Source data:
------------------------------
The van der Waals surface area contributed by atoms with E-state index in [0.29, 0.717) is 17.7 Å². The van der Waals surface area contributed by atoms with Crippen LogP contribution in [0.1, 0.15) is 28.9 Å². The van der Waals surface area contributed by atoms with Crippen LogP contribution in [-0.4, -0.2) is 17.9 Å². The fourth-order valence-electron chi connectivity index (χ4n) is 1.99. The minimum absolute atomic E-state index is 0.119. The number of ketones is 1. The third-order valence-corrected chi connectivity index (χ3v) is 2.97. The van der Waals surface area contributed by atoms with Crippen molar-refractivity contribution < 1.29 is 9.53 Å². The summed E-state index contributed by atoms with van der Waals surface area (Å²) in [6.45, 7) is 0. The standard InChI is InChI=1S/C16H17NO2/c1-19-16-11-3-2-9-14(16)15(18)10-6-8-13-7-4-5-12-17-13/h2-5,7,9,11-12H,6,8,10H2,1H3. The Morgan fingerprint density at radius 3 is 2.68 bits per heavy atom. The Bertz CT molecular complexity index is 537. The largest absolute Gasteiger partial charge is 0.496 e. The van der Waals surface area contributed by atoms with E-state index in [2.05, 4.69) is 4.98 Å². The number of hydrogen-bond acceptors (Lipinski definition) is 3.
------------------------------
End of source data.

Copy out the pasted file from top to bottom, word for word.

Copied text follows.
The van der Waals surface area contributed by atoms with E-state index in [0.29, 0.717) is 17.7 Å². The van der Waals surface area contributed by atoms with Crippen LogP contribution in [0.1, 0.15) is 28.9 Å². The van der Waals surface area contributed by atoms with Crippen LogP contribution in [-0.4, -0.2) is 17.9 Å². The fourth-order valence-electron chi connectivity index (χ4n) is 1.99. The minimum absolute atomic E-state index is 0.119. The number of ketones is 1. The third-order valence-corrected chi connectivity index (χ3v) is 2.97. The van der Waals surface area contributed by atoms with Crippen molar-refractivity contribution < 1.29 is 9.53 Å². The summed E-state index contributed by atoms with van der Waals surface area (Å²) in [6.45, 7) is 0. The standard InChI is InChI=1S/C16H17NO2/c1-19-16-11-3-2-9-14(16)15(18)10-6-8-13-7-4-5-12-17-13/h2-5,7,9,11-12H,6,8,10H2,1H3. The Morgan fingerprint density at radius 3 is 2.68 bits per heavy atom. The Bertz CT molecular complexity index is 537. The largest absolute Gasteiger partial charge is 0.496 e. The van der Waals surface area contributed by atoms with E-state index in [2.05, 4.69) is 4.98 Å². The number of hydrogen-bond acceptors (Lipinski definition) is 3.